Carolyn Miller

Stepping into the New

Last month saw the release of my first contemporary romance, Restoring Fairhaven – woohoo! Readers have loved the strong, sassy gardening gal and her interactions with the reclusive writer in this story with echoes of Beauty and the Beast and Becky Wade’s My Stubborn Heart. This story was a lot of fun to write, as I’m a fan of gardens, I love writing, and writing collaboratively with the other authors in the Independence Islands series was a new and enjoyable experience.

I think that’s one of the things I’ve found so refreshing. As a writer it can be really easy to stick with what’s known, to do the variations on a theme that boil down to ‘same, same but different.’ I’ve loved writing my historicals, and I have more Regency romances coming out later this year. But writing contemporary has proved a real refreshment to my soul – and not just because I don’t have to stop every few pages and look up whether a word was in existence 200 years ago, or question whether a certain action is ‘Regency appropriate’ or not. I’ve loved Samantha’s energy and willingness to “have a go” and try things, even if it proves hard.

Last year certainly had its challenges. 2021 will have its own. But I don’t want to be stuck in the ruts of the past, going back and forth in the safe and known, digging myself deeper until the walls of the comfortable existence become a giant pothole that swallows up all the potential adventure and promise that lies ahead.

Jesus Christ is the same, yesterday, today and tomorrow (Hebrews 13.8), but God is also doing a new thing (Isaiah 43.19). The rest of that verse in Isaiah asks “Do you not perceive it?” I think that’s a huge part of the challenge. Sometimes I just don’t perceive what the new opportunities God is presenting me with, perhaps because I’m too busy, perhaps because I just like being comfortable and don’t want to rock the boat of my life too much (which actually suggests I choose to not do something new because of fear).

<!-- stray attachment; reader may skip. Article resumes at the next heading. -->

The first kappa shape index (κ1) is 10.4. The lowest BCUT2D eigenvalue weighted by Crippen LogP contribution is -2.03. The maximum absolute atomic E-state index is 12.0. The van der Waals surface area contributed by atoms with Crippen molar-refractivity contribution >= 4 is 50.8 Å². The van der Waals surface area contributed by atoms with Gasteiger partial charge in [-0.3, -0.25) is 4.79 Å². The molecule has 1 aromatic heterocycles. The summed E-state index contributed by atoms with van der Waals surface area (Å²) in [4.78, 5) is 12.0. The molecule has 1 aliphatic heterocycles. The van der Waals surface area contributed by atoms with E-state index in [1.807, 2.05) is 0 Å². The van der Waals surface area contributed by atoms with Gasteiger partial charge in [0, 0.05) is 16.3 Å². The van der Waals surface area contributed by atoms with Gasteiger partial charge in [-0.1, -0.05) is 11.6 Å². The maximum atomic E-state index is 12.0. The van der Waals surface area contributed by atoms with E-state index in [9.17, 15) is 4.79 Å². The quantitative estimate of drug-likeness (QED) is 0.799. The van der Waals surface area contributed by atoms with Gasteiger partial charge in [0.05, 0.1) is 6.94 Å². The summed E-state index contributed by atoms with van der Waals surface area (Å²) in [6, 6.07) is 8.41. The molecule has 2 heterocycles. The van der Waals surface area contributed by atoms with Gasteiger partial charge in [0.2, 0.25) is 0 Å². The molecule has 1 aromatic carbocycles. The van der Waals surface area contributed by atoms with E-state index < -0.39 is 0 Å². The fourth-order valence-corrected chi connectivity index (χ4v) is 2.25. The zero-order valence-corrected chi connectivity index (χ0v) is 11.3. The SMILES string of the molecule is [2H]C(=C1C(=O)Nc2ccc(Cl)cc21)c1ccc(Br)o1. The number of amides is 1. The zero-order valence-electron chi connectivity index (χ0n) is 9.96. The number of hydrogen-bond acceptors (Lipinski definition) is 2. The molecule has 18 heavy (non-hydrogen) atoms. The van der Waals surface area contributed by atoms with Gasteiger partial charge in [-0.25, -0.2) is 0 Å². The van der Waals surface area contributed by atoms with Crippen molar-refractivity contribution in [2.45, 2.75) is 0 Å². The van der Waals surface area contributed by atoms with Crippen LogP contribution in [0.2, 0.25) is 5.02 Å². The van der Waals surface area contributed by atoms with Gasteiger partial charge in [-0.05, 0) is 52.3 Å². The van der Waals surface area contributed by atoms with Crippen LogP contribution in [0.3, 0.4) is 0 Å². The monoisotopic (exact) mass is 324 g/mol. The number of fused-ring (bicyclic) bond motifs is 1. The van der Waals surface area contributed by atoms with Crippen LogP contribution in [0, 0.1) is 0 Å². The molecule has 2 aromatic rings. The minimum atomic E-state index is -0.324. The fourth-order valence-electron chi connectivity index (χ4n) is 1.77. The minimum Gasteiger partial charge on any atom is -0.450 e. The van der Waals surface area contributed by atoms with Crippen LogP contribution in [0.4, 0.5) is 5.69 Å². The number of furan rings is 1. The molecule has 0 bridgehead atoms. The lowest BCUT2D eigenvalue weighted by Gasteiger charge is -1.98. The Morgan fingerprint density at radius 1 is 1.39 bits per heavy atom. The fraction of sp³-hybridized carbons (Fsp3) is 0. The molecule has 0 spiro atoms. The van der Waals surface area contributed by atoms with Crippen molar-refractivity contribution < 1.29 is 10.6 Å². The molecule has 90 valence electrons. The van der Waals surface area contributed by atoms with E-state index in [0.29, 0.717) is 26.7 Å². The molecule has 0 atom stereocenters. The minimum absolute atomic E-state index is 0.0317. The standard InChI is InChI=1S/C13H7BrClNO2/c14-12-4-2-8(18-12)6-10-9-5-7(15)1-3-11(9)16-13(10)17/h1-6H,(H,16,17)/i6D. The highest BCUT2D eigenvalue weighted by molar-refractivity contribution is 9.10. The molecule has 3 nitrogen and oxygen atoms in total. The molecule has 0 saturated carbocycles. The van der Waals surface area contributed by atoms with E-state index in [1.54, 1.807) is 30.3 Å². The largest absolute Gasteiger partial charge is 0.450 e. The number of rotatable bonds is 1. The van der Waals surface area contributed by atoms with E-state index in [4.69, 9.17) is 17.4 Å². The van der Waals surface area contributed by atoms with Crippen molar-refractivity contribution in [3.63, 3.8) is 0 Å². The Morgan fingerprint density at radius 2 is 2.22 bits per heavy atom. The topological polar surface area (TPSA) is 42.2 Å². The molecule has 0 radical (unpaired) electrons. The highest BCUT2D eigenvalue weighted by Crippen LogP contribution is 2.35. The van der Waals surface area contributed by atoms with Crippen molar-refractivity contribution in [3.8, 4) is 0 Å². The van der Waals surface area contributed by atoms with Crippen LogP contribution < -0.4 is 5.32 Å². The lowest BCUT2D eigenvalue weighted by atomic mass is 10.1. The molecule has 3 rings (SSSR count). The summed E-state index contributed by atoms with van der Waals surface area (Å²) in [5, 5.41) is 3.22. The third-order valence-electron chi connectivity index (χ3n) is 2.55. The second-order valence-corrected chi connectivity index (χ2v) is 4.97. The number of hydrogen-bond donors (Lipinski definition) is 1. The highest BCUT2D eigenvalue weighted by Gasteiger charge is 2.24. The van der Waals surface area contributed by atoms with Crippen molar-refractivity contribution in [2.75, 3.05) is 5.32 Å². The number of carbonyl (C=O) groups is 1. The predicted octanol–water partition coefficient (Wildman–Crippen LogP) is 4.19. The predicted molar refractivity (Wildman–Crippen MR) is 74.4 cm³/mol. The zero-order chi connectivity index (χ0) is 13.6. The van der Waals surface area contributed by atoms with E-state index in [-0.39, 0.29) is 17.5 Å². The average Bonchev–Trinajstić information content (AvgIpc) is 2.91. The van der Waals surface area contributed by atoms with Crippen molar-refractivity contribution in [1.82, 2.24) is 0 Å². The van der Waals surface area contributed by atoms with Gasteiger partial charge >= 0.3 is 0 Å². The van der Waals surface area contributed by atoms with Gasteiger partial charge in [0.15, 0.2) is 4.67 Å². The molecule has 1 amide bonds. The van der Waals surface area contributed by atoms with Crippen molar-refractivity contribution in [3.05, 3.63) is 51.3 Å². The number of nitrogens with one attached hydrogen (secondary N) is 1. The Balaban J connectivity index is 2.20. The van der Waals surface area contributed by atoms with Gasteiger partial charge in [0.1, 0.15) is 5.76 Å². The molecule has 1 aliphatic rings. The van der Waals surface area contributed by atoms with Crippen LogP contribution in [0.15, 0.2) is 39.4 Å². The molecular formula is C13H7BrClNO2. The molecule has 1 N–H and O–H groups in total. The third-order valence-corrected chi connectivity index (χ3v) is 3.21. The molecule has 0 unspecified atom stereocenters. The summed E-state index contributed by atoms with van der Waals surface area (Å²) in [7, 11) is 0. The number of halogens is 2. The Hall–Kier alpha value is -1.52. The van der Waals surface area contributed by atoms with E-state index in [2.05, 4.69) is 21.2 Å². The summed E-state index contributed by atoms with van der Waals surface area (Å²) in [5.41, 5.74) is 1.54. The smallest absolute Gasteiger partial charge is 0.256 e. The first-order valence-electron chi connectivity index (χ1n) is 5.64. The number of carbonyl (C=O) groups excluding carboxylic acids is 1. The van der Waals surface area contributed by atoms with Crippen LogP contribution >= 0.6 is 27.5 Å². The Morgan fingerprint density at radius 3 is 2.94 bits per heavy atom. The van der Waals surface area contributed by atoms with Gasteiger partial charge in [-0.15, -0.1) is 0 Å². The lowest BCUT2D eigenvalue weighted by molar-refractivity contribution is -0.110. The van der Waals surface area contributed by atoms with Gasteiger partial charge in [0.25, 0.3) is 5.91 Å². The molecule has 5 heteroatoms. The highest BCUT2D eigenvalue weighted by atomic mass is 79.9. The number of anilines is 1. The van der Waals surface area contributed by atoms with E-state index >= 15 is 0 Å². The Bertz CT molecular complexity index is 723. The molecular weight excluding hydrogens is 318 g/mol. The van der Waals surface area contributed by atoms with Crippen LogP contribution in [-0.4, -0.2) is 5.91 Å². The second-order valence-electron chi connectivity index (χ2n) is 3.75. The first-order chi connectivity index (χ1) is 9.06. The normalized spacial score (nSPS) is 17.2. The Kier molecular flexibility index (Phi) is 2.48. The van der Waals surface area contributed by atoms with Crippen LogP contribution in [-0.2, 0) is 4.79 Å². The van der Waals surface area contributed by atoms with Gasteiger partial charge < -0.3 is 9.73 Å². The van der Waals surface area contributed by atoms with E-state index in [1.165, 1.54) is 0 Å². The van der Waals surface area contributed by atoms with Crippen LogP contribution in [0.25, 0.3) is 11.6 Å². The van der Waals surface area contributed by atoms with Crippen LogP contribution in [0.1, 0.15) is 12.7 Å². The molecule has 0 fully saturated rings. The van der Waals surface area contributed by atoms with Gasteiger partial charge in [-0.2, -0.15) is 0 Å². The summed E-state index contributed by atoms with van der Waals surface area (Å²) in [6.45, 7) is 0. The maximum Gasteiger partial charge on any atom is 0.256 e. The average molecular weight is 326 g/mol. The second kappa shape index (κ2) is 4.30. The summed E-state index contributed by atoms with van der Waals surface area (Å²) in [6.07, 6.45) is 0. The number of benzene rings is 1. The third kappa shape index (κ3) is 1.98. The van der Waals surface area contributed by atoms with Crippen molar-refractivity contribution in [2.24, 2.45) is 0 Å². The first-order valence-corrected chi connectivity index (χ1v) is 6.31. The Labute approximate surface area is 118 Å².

I think God gives us opportunities all the time, opportunities when we can shrink back, or press forward. Maybe we shrink back from talking to that new person at the gym / church / school / store because we’re afraid, or pressed for time, or can’t be bothered. But what if that person is someone God has destined to be your new best friend – or someone He wants us to talk to about Jesus? Maybe we’re worried about starting a new hobby, or going to the gym, or trying something new. Why let fear of failure affect your future?

The Bible says that “we do not belong to those who shrink back and are destroyed, but to those who have faith and are saved.” In other words, Christians are called to live by faith, not by sight, and definitely not by fear.

Later this year I’m embarking on something that I find intimidating: self-publishing. Part of the reason I’m loving writing contemporary is because that’s where I began my writing journey eleven years ago. It’s only now, after a number of years of being traditionally published with my historicals and now contemporaries, that I feel like I have some of the wisdom and connections to make this finally happen. I’m excited – but it’s scary. I could leave these stories in my computer forever, or I could step out in faith and trust God with my future. I’m not walking blind, but I am walking in faith, trusting God to continue to lead and guide me.

So what exciting opportunities await you in 2021? What are some of those new experiences that you will enjoy? Are you willing to join me in trusting God with our futures, to “have a go” and try something new?


Chautona Havig

Who Knew Old Wedding Troubles Would Be Inspirational?

Burgundy taffeta lay strewn across my table, the chair, and the floor. The sewing machine whirred as I attached a sleeve to a bridesmaid dress—for my wedding. Across from me, an older woman chatted as she added skirts to finished bodices.